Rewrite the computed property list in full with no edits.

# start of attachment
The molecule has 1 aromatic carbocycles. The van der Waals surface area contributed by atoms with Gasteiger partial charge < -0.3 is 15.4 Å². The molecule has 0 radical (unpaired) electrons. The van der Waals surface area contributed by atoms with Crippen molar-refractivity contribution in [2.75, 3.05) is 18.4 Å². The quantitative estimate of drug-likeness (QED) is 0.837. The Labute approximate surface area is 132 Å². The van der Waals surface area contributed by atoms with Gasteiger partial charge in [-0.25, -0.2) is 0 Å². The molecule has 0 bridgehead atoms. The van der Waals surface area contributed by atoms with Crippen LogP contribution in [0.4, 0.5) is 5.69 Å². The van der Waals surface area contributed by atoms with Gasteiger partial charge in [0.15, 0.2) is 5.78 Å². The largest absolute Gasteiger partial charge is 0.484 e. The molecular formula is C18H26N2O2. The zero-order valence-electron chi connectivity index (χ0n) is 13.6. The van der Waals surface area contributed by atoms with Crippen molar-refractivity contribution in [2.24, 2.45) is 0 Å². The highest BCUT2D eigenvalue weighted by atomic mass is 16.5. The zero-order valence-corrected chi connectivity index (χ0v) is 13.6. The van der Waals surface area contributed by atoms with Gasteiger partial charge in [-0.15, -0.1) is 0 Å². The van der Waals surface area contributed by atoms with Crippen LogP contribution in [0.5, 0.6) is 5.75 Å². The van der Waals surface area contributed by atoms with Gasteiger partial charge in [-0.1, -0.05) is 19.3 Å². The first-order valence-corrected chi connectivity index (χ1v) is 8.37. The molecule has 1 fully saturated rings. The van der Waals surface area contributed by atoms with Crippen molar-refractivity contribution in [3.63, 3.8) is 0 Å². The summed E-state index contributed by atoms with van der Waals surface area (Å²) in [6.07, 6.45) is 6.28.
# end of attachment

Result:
The molecule has 1 aromatic carbocycles. The van der Waals surface area contributed by atoms with Gasteiger partial charge < -0.3 is 15.4 Å². The molecule has 0 radical (unpaired) electrons. The van der Waals surface area contributed by atoms with Crippen molar-refractivity contribution in [2.75, 3.05) is 18.4 Å². The quantitative estimate of drug-likeness (QED) is 0.837. The Labute approximate surface area is 132 Å². The van der Waals surface area contributed by atoms with Gasteiger partial charge in [-0.25, -0.2) is 0 Å². The molecule has 0 bridgehead atoms. The van der Waals surface area contributed by atoms with Crippen LogP contribution in [0.4, 0.5) is 5.69 Å². The van der Waals surface area contributed by atoms with Gasteiger partial charge in [0.15, 0.2) is 5.78 Å². The largest absolute Gasteiger partial charge is 0.484 e. The molecular formula is C18H26N2O2. The zero-order valence-electron chi connectivity index (χ0n) is 13.6. The van der Waals surface area contributed by atoms with Crippen molar-refractivity contribution in [2.24, 2.45) is 0 Å². The highest BCUT2D eigenvalue weighted by atomic mass is 16.5. The zero-order valence-corrected chi connectivity index (χ0v) is 13.6. The van der Waals surface area contributed by atoms with Gasteiger partial charge in [-0.15, -0.1) is 0 Å². The van der Waals surface area contributed by atoms with Crippen LogP contribution in [0.5, 0.6) is 5.75 Å². The van der Waals surface area contributed by atoms with Gasteiger partial charge in [-0.1, -0.05) is 19.3 Å². The first-order valence-corrected chi connectivity index (χ1v) is 8.37. The molecule has 1 fully saturated rings. The van der Waals surface area contributed by atoms with Crippen molar-refractivity contribution in [3.63, 3.8) is 0 Å². The summed E-state index contributed by atoms with van der Waals surface area (Å²) in [6.07, 6.45) is 6.28.